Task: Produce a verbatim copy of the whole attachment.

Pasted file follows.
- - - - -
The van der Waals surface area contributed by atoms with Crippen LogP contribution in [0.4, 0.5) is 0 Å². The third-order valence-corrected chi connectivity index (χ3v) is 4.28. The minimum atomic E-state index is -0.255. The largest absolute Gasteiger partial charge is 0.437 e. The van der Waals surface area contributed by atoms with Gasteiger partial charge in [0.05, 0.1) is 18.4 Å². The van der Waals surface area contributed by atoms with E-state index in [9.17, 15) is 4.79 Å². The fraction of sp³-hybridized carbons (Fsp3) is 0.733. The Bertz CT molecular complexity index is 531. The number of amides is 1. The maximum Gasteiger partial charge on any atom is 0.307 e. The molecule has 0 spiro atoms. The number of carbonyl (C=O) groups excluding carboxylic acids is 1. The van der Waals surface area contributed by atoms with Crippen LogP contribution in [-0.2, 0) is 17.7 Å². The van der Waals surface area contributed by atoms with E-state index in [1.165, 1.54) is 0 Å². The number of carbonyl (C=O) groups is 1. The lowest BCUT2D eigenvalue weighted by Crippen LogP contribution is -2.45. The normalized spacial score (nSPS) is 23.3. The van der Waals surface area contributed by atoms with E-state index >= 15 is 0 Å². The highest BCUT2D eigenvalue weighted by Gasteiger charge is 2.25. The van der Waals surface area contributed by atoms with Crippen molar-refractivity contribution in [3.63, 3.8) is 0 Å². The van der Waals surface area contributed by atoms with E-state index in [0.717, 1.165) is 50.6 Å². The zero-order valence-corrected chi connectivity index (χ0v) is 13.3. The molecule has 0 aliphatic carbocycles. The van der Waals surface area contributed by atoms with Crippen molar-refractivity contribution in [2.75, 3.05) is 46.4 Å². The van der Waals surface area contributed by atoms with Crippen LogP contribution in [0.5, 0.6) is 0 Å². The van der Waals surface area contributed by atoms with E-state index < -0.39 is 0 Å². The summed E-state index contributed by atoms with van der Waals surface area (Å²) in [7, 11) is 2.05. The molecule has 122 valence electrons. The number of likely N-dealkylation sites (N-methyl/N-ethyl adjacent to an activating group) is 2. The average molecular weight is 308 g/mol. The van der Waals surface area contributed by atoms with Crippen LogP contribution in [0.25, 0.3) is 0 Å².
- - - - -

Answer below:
The van der Waals surface area contributed by atoms with Crippen LogP contribution in [0.4, 0.5) is 0 Å². The third-order valence-corrected chi connectivity index (χ3v) is 4.28. The minimum atomic E-state index is -0.255. The largest absolute Gasteiger partial charge is 0.437 e. The van der Waals surface area contributed by atoms with Gasteiger partial charge in [0.05, 0.1) is 18.4 Å². The van der Waals surface area contributed by atoms with E-state index in [9.17, 15) is 4.79 Å². The fraction of sp³-hybridized carbons (Fsp3) is 0.733. The Bertz CT molecular complexity index is 531. The number of amides is 1. The maximum Gasteiger partial charge on any atom is 0.307 e. The molecule has 0 spiro atoms. The number of carbonyl (C=O) groups excluding carboxylic acids is 1. The van der Waals surface area contributed by atoms with Crippen LogP contribution in [-0.2, 0) is 17.7 Å². The van der Waals surface area contributed by atoms with E-state index in [1.165, 1.54) is 0 Å². The number of carbonyl (C=O) groups is 1. The lowest BCUT2D eigenvalue weighted by Crippen LogP contribution is -2.45. The normalized spacial score (nSPS) is 23.3. The van der Waals surface area contributed by atoms with E-state index >= 15 is 0 Å². The highest BCUT2D eigenvalue weighted by Gasteiger charge is 2.25. The van der Waals surface area contributed by atoms with Crippen molar-refractivity contribution in [3.63, 3.8) is 0 Å². The van der Waals surface area contributed by atoms with E-state index in [0.717, 1.165) is 50.6 Å². The zero-order valence-corrected chi connectivity index (χ0v) is 13.3. The molecule has 0 aliphatic carbocycles. The van der Waals surface area contributed by atoms with Crippen molar-refractivity contribution in [2.75, 3.05) is 46.4 Å². The van der Waals surface area contributed by atoms with Crippen LogP contribution in [0.5, 0.6) is 0 Å². The van der Waals surface area contributed by atoms with E-state index < -0.39 is 0 Å². The summed E-state index contributed by atoms with van der Waals surface area (Å²) in [7, 11) is 2.05. The molecule has 122 valence electrons. The number of likely N-dealkylation sites (N-methyl/N-ethyl adjacent to an activating group) is 2. The average molecular weight is 308 g/mol. The van der Waals surface area contributed by atoms with Crippen LogP contribution in [0.25, 0.3) is 0 Å².